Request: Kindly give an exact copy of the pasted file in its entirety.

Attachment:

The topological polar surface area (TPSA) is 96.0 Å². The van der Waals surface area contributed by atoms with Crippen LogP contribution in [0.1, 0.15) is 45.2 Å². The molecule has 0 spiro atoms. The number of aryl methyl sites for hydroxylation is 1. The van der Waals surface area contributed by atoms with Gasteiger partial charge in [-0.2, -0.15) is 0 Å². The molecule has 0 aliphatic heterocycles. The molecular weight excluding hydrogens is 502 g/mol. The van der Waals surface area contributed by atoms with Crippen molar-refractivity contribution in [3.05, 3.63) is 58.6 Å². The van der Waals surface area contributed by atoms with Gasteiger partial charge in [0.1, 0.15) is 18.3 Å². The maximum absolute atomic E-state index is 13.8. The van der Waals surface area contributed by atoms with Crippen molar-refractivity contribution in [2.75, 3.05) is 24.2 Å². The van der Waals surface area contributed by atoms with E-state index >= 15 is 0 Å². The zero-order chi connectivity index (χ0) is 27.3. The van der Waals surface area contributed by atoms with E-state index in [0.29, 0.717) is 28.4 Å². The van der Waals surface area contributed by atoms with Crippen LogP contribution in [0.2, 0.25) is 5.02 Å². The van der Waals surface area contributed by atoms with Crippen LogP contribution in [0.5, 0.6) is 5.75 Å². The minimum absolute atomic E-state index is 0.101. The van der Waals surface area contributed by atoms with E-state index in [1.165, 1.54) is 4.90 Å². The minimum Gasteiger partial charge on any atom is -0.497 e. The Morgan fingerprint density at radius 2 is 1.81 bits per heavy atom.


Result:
The topological polar surface area (TPSA) is 96.0 Å². The van der Waals surface area contributed by atoms with Crippen LogP contribution in [0.1, 0.15) is 45.2 Å². The molecule has 0 spiro atoms. The number of aryl methyl sites for hydroxylation is 1. The van der Waals surface area contributed by atoms with Gasteiger partial charge in [-0.2, -0.15) is 0 Å². The molecule has 0 aliphatic heterocycles. The molecular weight excluding hydrogens is 502 g/mol. The van der Waals surface area contributed by atoms with Crippen molar-refractivity contribution in [3.05, 3.63) is 58.6 Å². The van der Waals surface area contributed by atoms with Gasteiger partial charge in [0.1, 0.15) is 18.3 Å². The maximum absolute atomic E-state index is 13.8. The van der Waals surface area contributed by atoms with Crippen molar-refractivity contribution in [2.75, 3.05) is 24.2 Å². The van der Waals surface area contributed by atoms with E-state index >= 15 is 0 Å². The zero-order chi connectivity index (χ0) is 27.3. The van der Waals surface area contributed by atoms with E-state index in [0.29, 0.717) is 28.4 Å². The van der Waals surface area contributed by atoms with Crippen LogP contribution in [0.2, 0.25) is 5.02 Å². The van der Waals surface area contributed by atoms with Crippen LogP contribution in [0.5, 0.6) is 5.75 Å². The minimum absolute atomic E-state index is 0.101. The van der Waals surface area contributed by atoms with E-state index in [1.165, 1.54) is 4.90 Å². The minimum Gasteiger partial charge on any atom is -0.497 e. The Morgan fingerprint density at radius 2 is 1.81 bits per heavy atom.